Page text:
Amazon's Bezos Determined to Lower the Cost of Space Launch

By Stew Magnuson
Jeff Bezos, CEO and founder of and the Blue Origin space launch company

COLORADO SPRINGS, Colo. — Jeff Bezos, CEO and founder of and the Blue Origin space launch company, said it is vital that the cost of launching spacecraft be significantly lowered.

While the billionaire entrepreneur is working mostly in the space tourism industry, his goal is to make lofting objects into space routine enough to where "millions" of workers are plying their trades in space.

A life-long space enthusiast, he founded Blue Origin 15 years ago. He joked during a talk at the Space Symposium that he would neither "confirm nor deny" that the millions he makes from Amazon is just a means to fund his space activities. It was his first trip to the symposium, one of the world's largest military and civilian space conferences, and one of the first opportunities the industry has had to hear his thinking on space.

On April 2, his New Shepard rocket was successfully lofted to a suborbital position from a West Texas launch pad, and deployed a capsule that parachuted to the ground. The booster then dropped back to Earth with its thrusters allowing it to softly land. Refurbishing the rocket only costs "a few thousand dollars," he said.

Using exquisitely engineered hardware and throwing it away "is a kind of a crime," he said, and reusability will be the key to lowering costs. Space tourism is just a stepping stone to less expensive rockets, he said. He will put humans in the capsule who will be able to experience a few minutes of weightlessness on a test flight in 2017, and will sign up paying customers by 2018. He said he would be a passenger on one of those flights.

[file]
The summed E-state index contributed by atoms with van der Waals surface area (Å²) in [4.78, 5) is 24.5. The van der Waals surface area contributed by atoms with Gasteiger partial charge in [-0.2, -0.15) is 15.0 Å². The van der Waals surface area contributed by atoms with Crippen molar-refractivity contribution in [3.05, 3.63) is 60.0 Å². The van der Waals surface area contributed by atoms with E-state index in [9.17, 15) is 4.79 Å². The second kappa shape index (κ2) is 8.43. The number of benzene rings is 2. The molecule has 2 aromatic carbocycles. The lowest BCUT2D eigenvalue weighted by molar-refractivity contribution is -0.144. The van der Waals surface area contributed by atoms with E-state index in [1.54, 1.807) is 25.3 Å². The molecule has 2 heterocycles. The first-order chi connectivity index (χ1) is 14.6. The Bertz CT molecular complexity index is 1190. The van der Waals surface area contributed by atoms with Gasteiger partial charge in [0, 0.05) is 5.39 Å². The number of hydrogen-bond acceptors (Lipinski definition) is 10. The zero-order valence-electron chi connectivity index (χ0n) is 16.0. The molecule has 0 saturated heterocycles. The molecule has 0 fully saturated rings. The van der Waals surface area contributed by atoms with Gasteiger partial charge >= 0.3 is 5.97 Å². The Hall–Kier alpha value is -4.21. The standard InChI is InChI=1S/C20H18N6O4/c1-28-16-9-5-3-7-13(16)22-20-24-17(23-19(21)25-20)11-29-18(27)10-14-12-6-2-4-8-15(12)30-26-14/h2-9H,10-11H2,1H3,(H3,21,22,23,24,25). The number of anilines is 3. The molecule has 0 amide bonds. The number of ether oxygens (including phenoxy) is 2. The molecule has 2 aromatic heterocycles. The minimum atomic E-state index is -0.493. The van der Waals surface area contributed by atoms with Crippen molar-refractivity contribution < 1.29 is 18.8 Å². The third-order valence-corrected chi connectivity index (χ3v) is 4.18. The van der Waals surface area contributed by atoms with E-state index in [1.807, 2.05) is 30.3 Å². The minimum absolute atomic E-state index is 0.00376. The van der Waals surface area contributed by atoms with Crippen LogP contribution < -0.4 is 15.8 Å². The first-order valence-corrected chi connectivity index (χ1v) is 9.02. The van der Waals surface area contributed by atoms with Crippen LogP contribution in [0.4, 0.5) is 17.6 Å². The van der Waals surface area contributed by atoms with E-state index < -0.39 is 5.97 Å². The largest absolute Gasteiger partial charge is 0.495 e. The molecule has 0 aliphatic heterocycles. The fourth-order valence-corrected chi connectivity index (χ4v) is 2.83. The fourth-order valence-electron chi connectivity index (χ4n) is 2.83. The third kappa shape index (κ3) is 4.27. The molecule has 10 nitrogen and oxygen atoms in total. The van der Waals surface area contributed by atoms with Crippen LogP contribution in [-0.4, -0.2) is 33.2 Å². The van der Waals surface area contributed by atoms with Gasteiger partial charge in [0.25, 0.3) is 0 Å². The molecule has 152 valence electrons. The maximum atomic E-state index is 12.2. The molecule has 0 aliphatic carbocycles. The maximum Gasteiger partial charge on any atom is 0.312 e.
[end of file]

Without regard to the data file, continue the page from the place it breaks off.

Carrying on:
"I want to go to space. But what is more important to me is lowering the cost of space," he said. Doing so will unleash thousands of space entrepreneurs, he said.

One of the problems with space is that it lacks an infrastructure for entrepreneurship to thrive, he said. He compared to it his own experiences launching Amazon. When the Internet came along, it could ride on the robust, fully developed telephone system. For packages, the U.S. Postal Service and UPS had already created a ready to use delivery system.

Space does not have an infrastructure in place, and high launch costs are why, he said. There are about 50 launches per year, but there should be that many per week. Only the most important space applications are used because of the price barrier.

"The big heavy lifting pieces are not yet in place ... Blue Origin is trying to put that heavy lift infrastructure in place for next-generation reusability," he said. He likened it to a surgeon. It is safer to pick someone who performs surgery 25 times per week than only a few times per year. The tourism business will allow the company to dramatically increase the number of launches.

As for other billionaire-funded space companies such as Elon Musk's SpaceX and Richard Branson's Virgin Galactic, "the more the merrier," he said. Business is not like a sport where there is one winner and one loser. There is room for all these companies, he said, adding that he didn't have any intention to enter the satellite manufacturing business.

Blue Origin chose liquid hydrogen as a fuel because of its low costs. Today, the hardware is so expensive, the price of fuel is almost an afterthought. Bezos said he wants to get to the point where the price of fuel is the most expensive part of a flight.

The New Shepard rocket being tested now will be the smallest rocket Blue Origin develops. The system is scalable. Bezos said "rockets want to be big." In fact, the larger they are, the more dependable they are, he said. The problem with big rockets is that they need larger manufacturing facilities and they are expensive to transport to launch facilities.

Bezos dove down into the weeds of rocket science and talked engineering, explaining the pros and cons of certain thrusters. "I've been obsessed with rockets and space flight since I was five years old," he said. Watching Neil Armstrong walk on the moon was a pivotal moment, he added.

His vision is a world where heavy manufacturing that requires lots of energy is moved off planet Earth and is carried out in space. "I want millions of people living and working in space," he said.

He spoke little about national security space other than to say that Blue Origin was proud to be working on developing its new BE-4 engine for the United Launch Alliance's Vulcan program, a new family of rockets that will launch military and other government payloads.

Photo: Blue Origin

Topics: Space

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